Saturday, August 21, 2010

Stained Glass Elegies. by Shusaku Endo

Translated by, Van. c. Gessel.

Is your faith strong enough to withstand repeated beatings, starvation, torture and all the myriad of methods, one human being can devise to hurt and scar another?What if, they came for your family, friends, or even your neighbours?
Now what if come this moment, this brutal challenge to your beliefs, you are offered a way out, (no questions asked), just renounce your god, stomp on some old relics of your faith and walk away.

You've survived, your free....But then what? There was your family & friends whose faith remained unquestioned, whose beliefs took the kicking but stood up, again and again, till they could no longer stand...
But you've survived, your free.  Now what ?, after the initial relief has faded and your heart has returned to its pedestrian beat.

What of your conscience
Now what of your faith?
Stained glass elegies

This represents just one of the ideas in this collection of 11 short stories, by Shusaku Endo. It mainly consists of works previously published in Japan, as Aika (Elegies), which appeared in 1965 and Juichi no iro garasu (11 stained - glass segments) published in 1979, making this - Stained Glass Elegies, a composite of the two. In this compilation, Endo, introduces us to characters who are trying to come to terms with their relationship (past & present) to the Christian faith, in a society, that when it's not antagonistic towards it, is just indifferent.

This book could easily be described as Autobiographical Fiction, and in that role,  the author's dialogue through the characters in these stories, could be seen as an attempt to comprehend his own relationship to the faith he was raised in and also the image & role that Christ, plays in that relationship.
These tales are dour*, but beautifully written, there are tales set in hospitals, with individuals with serious health problems (mirroring the author's own life). We have people trying come to terms with the war, with their own survival, stories dealing with a lack of faith, with guilt & dishonour.
Then, there's - The Incredible Voyage, at face, a parody of a 1966 American film "Fantastic Voyage", without a spoiler alert,all I will say is this is a Quote from it.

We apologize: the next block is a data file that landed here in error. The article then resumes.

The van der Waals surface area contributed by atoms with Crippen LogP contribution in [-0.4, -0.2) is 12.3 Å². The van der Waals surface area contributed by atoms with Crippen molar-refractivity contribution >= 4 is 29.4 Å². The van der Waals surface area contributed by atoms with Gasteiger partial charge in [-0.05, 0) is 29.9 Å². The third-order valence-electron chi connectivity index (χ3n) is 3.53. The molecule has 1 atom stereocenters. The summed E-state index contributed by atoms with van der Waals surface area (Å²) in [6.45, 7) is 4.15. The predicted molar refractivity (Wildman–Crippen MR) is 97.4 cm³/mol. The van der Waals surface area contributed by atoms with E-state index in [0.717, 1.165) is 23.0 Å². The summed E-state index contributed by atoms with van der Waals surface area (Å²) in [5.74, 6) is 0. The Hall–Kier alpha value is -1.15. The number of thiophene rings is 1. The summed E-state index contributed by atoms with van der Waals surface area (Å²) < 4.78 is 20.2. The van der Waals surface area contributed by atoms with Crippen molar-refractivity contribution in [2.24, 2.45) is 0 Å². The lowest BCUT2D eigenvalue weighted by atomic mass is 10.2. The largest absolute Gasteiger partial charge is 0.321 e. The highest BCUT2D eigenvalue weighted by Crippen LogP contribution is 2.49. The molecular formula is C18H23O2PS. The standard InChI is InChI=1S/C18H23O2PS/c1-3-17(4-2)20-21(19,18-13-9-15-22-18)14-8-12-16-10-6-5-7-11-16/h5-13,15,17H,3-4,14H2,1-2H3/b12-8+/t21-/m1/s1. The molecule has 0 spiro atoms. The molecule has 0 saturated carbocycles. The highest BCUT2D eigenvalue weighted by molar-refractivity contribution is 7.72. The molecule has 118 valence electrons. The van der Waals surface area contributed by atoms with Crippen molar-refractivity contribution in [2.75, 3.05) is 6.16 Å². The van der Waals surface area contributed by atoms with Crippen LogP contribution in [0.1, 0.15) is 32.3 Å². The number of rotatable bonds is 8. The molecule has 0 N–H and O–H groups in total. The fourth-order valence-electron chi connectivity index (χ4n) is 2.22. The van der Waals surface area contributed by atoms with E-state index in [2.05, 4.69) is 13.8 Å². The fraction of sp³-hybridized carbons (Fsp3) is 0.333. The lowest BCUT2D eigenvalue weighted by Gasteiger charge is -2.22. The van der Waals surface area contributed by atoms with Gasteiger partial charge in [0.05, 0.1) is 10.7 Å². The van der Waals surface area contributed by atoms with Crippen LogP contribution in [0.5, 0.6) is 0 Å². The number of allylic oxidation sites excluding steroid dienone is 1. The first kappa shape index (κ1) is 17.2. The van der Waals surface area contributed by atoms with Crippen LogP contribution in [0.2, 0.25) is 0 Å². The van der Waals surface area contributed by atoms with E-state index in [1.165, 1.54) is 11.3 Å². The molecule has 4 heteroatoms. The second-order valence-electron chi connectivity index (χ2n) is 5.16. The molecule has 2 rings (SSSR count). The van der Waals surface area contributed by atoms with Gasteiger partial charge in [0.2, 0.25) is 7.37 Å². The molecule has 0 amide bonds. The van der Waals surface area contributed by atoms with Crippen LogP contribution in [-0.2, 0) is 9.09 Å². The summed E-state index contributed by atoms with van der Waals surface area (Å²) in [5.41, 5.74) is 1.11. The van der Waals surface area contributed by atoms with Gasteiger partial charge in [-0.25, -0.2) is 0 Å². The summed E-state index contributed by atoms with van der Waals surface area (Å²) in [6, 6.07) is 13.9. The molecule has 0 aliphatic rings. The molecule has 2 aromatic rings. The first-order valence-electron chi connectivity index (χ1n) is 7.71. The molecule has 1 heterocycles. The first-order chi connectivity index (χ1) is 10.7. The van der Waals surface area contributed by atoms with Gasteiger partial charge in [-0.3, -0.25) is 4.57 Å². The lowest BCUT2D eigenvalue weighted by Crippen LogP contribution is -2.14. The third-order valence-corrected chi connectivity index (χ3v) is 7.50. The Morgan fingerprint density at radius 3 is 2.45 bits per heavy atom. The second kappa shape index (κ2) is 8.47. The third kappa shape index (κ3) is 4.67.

"I shall cut a hole in my sister's stool with the surgical scalpel. A hole just big enough for our ship to pass through."

Whether it's through the use of humour or straight narrative, what comes across, is Endo's philosophy "That the actions of a human being is never self contained" they creates ripples that permeate, far beyond the initial thought or deed & with this idea, comes the need for a sense of personal responsibility, of accounting for ones actions.

Van C Gessel,( lost in translation)

SHUSAKU ENDO wikipedia

Dour,but beautifull

*Dour- marked by intractable sternness or harshness.


Sheila Deeth said...

You certainly make this sound interesting. I shall look out for it.

Mel u said...

This does sound like a very interesting work-thanks for sharing it with us

Anonymous said...

I read The Samurai and The Volcano by Endo last year, both of which deal with Christianity and faith in Japan and was seriously impressed with Endo's work. The Samurai was also beautifully translated by Van C Gessel. I think Endo is fast becoming one of my favourite authors and I'd like to read this collection too.

@parridhlantern said...

@chasingbawa: Of the two I've read- The Sea & Poison, & this, this is my favourite. I also want to read more of his works, as so far he has not let me down.